Former Samsung Group Chairman
By Na Jeong-ju
President Lee Myung-bak will give a special pardon to former Samsung Group Chairman Lee Kun-hee, Thursday, heeding calls from business associations that the country needs him to win the rights to host the 2018 Winter Olympics, Cheong Wa Dae said Tuesday.
"President Lee decided to pardon the former chairman in view of the national interest during a Cabinet meeting early Tuesday," presidential spokeswoman Kim Eun-hye said.
Lee is the only businessman to get a special pardon among the 78 convicted CEOs recommended for them by business associations, including the Korea Chamber of Commerce and Industry and the Federation of Korean Industries.
Spokeswoman Kim made it clear that the pardon has a purpose, unlike those of the past. President Lee made the decision as he wants the Samsung owner to give hope to Gangwon residents, who have been frustrated by two past unsuccessful bids for the Winter Olympics.
The presidential office also said that despite the pardon, the government will get tough with officials and CEOs who commit crimes during President Lee's term.
Lee expects the tycoon to make a big contribution to promoting the national interest throughout the global sports world and to help the nation sharpen its economic competitiveness.
The decision drew mixed responses from political parties.
The main opposition Democratic Party (DP) called President Lee a leader for only the wealthy, saying he abused his power and ignored the rule of law.
"The President has repeatedly said he will strengthen the rule of law, but the special amnesty for the convicted man shows he demands tough standards only for the have-nots," DP spokesman Rep. Noh Young-min said.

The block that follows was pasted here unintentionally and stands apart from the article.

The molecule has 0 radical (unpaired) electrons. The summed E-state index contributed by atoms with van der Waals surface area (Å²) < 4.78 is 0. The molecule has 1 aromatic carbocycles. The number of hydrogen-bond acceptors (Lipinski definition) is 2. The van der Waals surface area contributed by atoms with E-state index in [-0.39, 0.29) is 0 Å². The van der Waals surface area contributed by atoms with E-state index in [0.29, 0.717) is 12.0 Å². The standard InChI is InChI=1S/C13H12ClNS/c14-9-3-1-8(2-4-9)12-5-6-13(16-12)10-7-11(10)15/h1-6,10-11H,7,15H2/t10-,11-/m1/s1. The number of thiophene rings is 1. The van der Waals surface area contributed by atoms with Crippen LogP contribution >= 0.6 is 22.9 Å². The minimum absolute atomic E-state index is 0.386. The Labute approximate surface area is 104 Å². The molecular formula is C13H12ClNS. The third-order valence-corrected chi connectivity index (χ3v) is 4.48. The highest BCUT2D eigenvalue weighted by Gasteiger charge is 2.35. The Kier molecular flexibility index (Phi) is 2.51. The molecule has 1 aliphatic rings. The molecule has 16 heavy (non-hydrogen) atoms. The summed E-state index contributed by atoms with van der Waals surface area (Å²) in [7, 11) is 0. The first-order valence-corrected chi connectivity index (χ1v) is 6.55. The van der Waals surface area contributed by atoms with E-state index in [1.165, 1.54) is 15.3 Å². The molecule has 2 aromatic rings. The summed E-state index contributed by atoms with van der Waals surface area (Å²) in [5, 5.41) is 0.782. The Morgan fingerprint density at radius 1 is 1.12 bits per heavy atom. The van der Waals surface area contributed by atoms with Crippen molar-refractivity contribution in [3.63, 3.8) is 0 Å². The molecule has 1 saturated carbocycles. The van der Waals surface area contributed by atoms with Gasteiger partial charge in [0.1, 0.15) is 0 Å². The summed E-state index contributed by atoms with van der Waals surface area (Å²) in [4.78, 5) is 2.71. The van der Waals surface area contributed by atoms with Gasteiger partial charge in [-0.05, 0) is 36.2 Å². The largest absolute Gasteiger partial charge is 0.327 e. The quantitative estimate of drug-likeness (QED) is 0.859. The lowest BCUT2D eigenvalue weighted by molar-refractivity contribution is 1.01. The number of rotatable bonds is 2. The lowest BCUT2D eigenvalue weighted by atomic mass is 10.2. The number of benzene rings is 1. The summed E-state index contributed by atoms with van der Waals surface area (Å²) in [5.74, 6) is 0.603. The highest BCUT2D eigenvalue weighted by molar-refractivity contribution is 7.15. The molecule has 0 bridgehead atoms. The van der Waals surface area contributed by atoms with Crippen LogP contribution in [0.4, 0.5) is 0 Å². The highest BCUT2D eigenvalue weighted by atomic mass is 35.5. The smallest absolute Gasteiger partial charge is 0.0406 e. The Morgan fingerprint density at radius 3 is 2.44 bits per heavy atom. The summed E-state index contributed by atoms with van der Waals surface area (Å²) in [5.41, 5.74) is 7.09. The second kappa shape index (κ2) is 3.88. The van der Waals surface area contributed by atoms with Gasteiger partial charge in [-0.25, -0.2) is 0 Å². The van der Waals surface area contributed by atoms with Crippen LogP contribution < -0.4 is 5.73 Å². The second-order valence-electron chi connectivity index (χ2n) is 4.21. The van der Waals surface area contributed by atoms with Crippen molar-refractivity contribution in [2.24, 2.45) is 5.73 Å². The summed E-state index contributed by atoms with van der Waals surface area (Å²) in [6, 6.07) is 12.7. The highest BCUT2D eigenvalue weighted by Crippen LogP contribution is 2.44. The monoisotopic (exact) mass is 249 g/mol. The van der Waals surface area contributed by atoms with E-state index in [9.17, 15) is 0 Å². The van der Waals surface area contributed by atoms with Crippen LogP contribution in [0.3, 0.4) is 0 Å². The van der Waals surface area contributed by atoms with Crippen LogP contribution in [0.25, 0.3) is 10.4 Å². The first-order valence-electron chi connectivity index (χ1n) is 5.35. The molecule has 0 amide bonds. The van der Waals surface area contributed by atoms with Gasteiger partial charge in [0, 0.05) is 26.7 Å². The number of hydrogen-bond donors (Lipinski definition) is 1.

The governing Grand National Party said the pardon doesn't mean that society has forgiven him, but was an important step forward for a successful bid for the Olympics.
The 67-year-old Lee voluntarily suspended his membership on the International Olympic Committee (IOC) following his conviction in 2008 for his involvement in tax evasion and breach of trust.
He was given a three-year prison term suspended for five years and fined 110 billion won ($95 million).
The country has only one active IOC member ― former taekwondo star Moon Dae-sung.
The bidding committee for the 2018 Olympics, co-chaired by Hanjin Group Chairman Cho Yang-ho and Governor Kim Jin-sun of Gangwon Province, recently asked President Lee to pardon the former chairman to ensure a successful bid.
Major business associations have also called for his reinstatement as an IOC member.
Last year, the CEO-turned-President granted amnesty to several convicted tycoons, including Hyundai Motor Chairman Chung Mong-koo, SK Energy Chairman Chey Tae-won and Hanwha Group Chairman Kim Seung-youn, drawing criticism that he was lenient on crimes committed by corporate giants.
"Lee will pardon only the former Samsung chairman this time," spokesman Kim said.
In September, South Korea submitted an official bid to the IOC for the eastern resort city of PyeongChang to host the 2018 Olympics. It is PyeongChang's third bid after losing to Vancouver of Canada in 2010 and Sochi of Russia in 2014.
Germany's Munich and France's Annecy have also submitted bids. A vote to name the host city will take place in July 2011 at the IOC's General Assembly to be held in Durban, South Africa.
Lee's reinstatement will pave the way for him to recover his suspended IOC membership. But it is still unclear whether IOC will allow Lee to resume his work as an IOC member.